Thermals punch higher on this laptop than others at this price, with dual intakes for the dual fans (and dual heat pipes) on the laptop's bottom and top. HP includes a thermopile sensor for more precise control over the fans. When in heavy use with the CPU and GPU, the fans are very audible but do not have a high-pitch whine. Cooling is extremely fast, too, once a task is complete with the fans winding down to a light purr. HP includes various power profiles via the HP Command Center for quiet, cool, balanced, and performance modes (all benchmarks ran in performance).

Hp Envy 14 2021 Lift

Source: Daniel Rubino / Windows Central (Image credit: Source: Daniel Rubino / Windows Central)

Battery life is much better than anticipated thanks to the decently sized 63.3 WHr battery, although user experience depends on how bright the display is kept and if the power-hungry NVIDIA GPU is in use. In the PCMark 10 Modern Office rundown test, which cycles through web browsing, webcam usage, and office productivity with little GPU use, the ENVY 14 scored an impressive 11 hours and 24 minutes with the display at 150 nits brightness (around 58%). That's right in line with other 11th Gen Intel systems. Using the Windows 10 battery rundown report, the ENVY 14 ranged from 7.5 hours up to 13 hours, which is quite impressive and effectively "all day" for most people.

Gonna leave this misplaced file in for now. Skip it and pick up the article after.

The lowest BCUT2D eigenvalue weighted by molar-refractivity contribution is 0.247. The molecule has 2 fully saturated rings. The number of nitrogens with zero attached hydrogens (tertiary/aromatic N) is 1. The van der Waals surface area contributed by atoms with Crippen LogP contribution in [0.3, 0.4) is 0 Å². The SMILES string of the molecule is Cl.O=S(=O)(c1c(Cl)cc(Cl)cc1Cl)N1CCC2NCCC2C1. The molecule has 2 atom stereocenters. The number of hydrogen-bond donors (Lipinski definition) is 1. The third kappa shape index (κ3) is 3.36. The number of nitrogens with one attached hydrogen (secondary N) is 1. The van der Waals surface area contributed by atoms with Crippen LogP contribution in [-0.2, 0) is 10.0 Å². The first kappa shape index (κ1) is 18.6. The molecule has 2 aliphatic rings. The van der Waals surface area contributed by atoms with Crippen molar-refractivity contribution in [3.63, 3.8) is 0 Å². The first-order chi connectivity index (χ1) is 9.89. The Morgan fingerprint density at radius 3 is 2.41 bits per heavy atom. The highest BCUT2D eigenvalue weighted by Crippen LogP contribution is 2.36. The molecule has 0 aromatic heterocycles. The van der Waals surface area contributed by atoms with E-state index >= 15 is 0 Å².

Source: Windows Central (Image credit: Source: Windows Central)

My only complaint with the ENVY 14 is there can be occasional coil whine. The whine is not a high-pitched buzzing but rather intermittent "crackling." If you work in tranquil environments, it could be a distraction or source of irritation.